Written by Nguyen Tran Huong Thao – s3411918 – G1 (SGS)
Talking about the client – agency relationship, for the past three months, I have been exposed to lessons, information and stories from the agencies’ account side. ‘Every story should to be heard from both sides’, they say. Therefore, I decided to have a chat with Ms. Sohpie Lam, Marketing Coordinator and Commercial Academy at Mead Johnson Nutrition to see how it is like from the client site. With her background of 5-year experiences working in the Marketing and Commercial industry, what I have gained from the chat is totally worth it for my new try from the other site. For me, this is real a game of smarts when doing business between clients and agencies.
1. They are on the same boat, but each has their own expertise
Client planning, according to Ms. Sophie Lam, is about having insights into launching products, making marketing strategies and product supporting programs. In other words, client planning people are navigators to lead the boat towards the land of brand equity and business objectives from beginning to the end of every product launching voyage, a.k.a campaign.
Agencies are sailors in this game with strategic promotion and execution plans. Each agency have their own expertise to lead the boat towards the destined harbor. For example, with Mead Johnson, Saatchi – Saatchi is chosen for a creative advertising and Awareness for their professional practice. Each agency has their own strength and contribution to the final brand and business objectives. What challenges Mead Johnson here is that how to get these puzzles smoothly combine together. Vice versa, what also challenges the agencies is how to make good collaboration with Mead Johnson as their client since differences in expertise may lead to different expectations and obstacles in a B2B relationship.
Therefore, the game is all about how to make ends meet from both sides: Mead Johnson and agencies, the client and the services, the navigators and the sailors. What makes this game special is that, if the crew cannot work well together, they already create storms and rains for themselves to suffer.
2. Unwanted storms avoidance
So, back to the point where the conflicts can happen among the crew, normally, it starts with different expectations (Edmondson 2012). When being asked about this, Ms. Lam agreed: ‘Yes, it is important to have common expectations, or at least, mutual understanding between the client and the service providers (agencies) in order to achieve the goals that we are aiming to. Both have to respect and follow them as basic guidelines’ and the effective work is one of the most basic yet important expectation to be mutually defined and understood. From the client site, ‘effective work’ here includes timing, confidential information sensitivity and agencies’ ability to bring out the uniqueness of their client in comparison to other competitors.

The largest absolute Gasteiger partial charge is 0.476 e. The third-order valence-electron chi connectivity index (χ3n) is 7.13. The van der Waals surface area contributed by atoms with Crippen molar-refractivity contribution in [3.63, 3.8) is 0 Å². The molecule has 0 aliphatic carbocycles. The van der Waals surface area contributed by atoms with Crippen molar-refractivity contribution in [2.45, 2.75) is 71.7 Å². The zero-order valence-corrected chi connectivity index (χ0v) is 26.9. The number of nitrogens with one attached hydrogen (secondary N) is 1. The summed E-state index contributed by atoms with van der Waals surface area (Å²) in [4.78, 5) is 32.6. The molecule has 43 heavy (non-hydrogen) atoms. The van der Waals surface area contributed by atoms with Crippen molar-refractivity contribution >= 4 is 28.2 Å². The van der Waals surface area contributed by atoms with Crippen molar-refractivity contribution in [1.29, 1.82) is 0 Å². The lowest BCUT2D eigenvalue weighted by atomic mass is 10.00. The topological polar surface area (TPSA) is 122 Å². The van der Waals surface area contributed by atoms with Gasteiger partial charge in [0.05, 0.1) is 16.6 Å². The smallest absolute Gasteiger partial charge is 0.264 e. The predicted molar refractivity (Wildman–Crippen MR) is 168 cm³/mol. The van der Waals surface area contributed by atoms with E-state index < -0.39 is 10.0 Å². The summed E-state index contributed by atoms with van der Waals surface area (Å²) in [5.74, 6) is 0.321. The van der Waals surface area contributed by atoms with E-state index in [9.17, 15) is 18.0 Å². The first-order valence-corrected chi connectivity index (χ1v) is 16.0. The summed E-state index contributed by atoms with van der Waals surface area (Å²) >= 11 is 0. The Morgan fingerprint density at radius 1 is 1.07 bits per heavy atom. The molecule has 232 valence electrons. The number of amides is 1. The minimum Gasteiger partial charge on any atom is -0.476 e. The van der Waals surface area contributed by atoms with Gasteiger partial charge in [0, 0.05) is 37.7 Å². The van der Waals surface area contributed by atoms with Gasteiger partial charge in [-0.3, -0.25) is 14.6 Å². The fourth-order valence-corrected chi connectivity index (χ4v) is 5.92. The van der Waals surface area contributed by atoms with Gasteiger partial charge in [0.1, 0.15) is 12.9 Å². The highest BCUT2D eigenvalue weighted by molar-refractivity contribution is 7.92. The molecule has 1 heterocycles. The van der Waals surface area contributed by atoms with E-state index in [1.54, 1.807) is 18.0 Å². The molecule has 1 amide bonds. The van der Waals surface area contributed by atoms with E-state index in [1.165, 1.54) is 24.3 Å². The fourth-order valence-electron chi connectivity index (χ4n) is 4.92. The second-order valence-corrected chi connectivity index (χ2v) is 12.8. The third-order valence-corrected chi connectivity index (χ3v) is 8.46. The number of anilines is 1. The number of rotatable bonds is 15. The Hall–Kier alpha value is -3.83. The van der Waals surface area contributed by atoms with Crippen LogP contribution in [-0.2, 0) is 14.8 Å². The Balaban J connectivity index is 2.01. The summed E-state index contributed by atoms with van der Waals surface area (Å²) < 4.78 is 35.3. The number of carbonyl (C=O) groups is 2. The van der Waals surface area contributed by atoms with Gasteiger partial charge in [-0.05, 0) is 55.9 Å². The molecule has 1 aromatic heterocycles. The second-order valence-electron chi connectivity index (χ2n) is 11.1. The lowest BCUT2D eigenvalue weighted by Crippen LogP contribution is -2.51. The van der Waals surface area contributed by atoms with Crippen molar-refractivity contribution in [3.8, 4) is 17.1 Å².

‘Some agencies nowadays are too confident about their product that forget to look out for what their competitors are doing for our competitors. We know that sometimes we are such demanding client but your agencies are hired to bring out the best of our brand equity, being overconfident is dangerous that they will blind you from competitors. If we have inputs, or complaints, they are inputs to make us different. We might not be experts in your fields, but we understand our product’ – Ms. Lam shared.
This reminds me of Solomon and his statement on ‘live the Client’s Brand’ (Solomon, pp.8): Agencies should be the costumers of the client, to understand about their product as well and to make the breakthrough of positioning it in the market with expertise. This, in my agreement with Ramsey (2005), is the core idea of effective teamwork expectation between the client and the agencies: Complaints can be real good inputs and teachers to show us where to fix, how to understand the product right and to not pass by unnoticed mistakes. If we understand the product, we see where it should be as brand equity. By then, we know how to make it there. It is a collaborative game of the navigators and the sailors for a bon voyage to the destined harbor.
Word count: 660 words (not includes title and reference list)
Edminson, AC 2012, ‘Teamwork on the fly: How to master the new art of teaming’ in Spotlight on the Secrets of great team, Harvard Business Review, April, pp.3 – 10.
LinkedIn 2014, ‘Sophie Lam’, Profile image, LinkedIn, viewed on May 2, 2014, <http://www.linkedin.com/profile/view?id=77410097&authType=NAME_SEARCH&authToken=B8Gx&locale=en_US&srchid=2984338761399214526005&srchindex=1&srchtotal=43&trk=vsrp_people_res_name&trkInfo=VSRPsearchId%3A2984338761399214526005%2CVSRPtargetId%3A77410097%2CVSRPcmpt%3Aprimary>.
Ramsey, RD, 2005, ‘Handling Customer Complaints’, American Salesman, Vol. 50, Issue 10, pp.15 – 20.
Salomon, R 2008, The Art of Client Service, Kaplan Publishing, New York.